EU condemns Russia protest arrests, police brutality | Europe| News and current affairs from around the continent | DW | 05.05.2018
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EU condemns Russia protest arrests, police brutality

The EU has slammed mass arrests in Russia during protests against recently re-elected President Vladimir Putin. Nearly 1,600 people were said to have been detained by police, including opposition leader Alexei Navalny.

The European Union on Saturday condemned "police brutality and mass arrests" as Russian authorities responded to protests in some 90 cities ahead of the inauguration of President Vladimir Putin for what will be his fourth presidential term.

The protests against Putin, who many feel was re-elected through an unfair election process, were called by opposition leader Alexei Navalny, who was himself detained at a demonstration in the capital, Moscow.

Read more: Russia: Alexei Navalny arrested as anti-Putin protests sweep nation

Watch video 01:32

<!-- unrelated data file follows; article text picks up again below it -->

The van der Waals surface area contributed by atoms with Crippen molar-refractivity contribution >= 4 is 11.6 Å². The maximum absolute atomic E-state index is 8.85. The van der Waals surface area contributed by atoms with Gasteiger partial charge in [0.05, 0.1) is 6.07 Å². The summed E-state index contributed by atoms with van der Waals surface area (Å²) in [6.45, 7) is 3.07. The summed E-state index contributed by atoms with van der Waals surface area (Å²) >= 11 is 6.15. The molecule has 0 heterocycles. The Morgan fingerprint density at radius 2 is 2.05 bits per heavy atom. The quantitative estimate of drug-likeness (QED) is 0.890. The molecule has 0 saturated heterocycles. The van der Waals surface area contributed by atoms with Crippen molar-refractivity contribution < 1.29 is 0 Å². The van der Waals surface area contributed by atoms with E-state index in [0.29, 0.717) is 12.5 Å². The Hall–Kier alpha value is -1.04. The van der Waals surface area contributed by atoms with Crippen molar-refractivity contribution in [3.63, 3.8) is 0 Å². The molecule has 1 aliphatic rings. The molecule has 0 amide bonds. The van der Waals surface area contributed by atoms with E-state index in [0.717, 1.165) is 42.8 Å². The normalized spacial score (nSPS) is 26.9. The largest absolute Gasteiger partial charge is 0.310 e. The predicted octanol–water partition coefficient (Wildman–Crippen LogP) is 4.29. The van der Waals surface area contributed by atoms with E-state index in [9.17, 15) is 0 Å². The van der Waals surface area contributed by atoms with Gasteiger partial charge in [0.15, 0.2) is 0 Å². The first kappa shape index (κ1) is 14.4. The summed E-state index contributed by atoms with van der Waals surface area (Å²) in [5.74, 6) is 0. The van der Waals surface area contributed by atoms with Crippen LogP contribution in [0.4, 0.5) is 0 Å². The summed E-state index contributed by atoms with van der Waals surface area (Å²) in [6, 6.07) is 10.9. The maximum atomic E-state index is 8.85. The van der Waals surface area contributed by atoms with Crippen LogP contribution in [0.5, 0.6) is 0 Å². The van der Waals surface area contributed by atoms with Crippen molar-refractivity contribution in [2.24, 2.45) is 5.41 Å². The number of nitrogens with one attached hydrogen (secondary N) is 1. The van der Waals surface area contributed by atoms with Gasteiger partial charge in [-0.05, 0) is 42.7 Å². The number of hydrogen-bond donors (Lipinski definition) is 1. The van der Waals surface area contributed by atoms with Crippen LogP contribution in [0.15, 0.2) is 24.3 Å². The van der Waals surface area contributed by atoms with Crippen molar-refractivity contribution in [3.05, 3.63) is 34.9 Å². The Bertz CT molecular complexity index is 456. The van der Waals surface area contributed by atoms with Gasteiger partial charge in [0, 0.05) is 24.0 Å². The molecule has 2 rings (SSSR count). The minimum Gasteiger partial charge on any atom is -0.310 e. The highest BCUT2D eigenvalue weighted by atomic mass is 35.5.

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01:32 mins.

Anti-Putin protests: More than 1,600 people arrested

Threat to 'fundamental freedoms'

A statement from the office of the EU's top diplomat Federica Mogherini said:

  • "The detention of over a thousand demonstrators and violence used against them by the Russian authorities across the country today threaten the fundamental freedoms of expression, association and assembly in the Russian Federation."
  • "Even if some of the demonstrations were not authorized in the location where they took place, this cannot justify police brutality and mass arrests."
Man lying on ground in front of police car (Reuters/A. Vaganov)

There were frequent clashes between police and protesters

Tough police action: The Russian human rights portal OVD-Info said nearly 1,600 people were arrested at the nationwide demonstrations on Saturday and that police also used batons against protesters. The events come amid widespread fears of growing political repression in the country.

Why are protesters taking to the streets? Putin has now been in power as president or prime minister for more than two decades, which some see as a dangerous monopoly. Protesters are also angry that Navalny was barred from taking part in March elections because of a felony conviction that his supporters say was fabricated to marginalize him.

When is Putin's inauguration? Putin is due to be inaugurated on Monday at the Kremlin after an election win that was the largest by any post-Soviet leader. If he serves out his six-year term, he will become Moscow's longest-serving leader since Soviet dictator Josef Stalin.

Watch video 04:11
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04:11 mins.

Emily Sherwin reporting from an anti-Putin protest in Moscow


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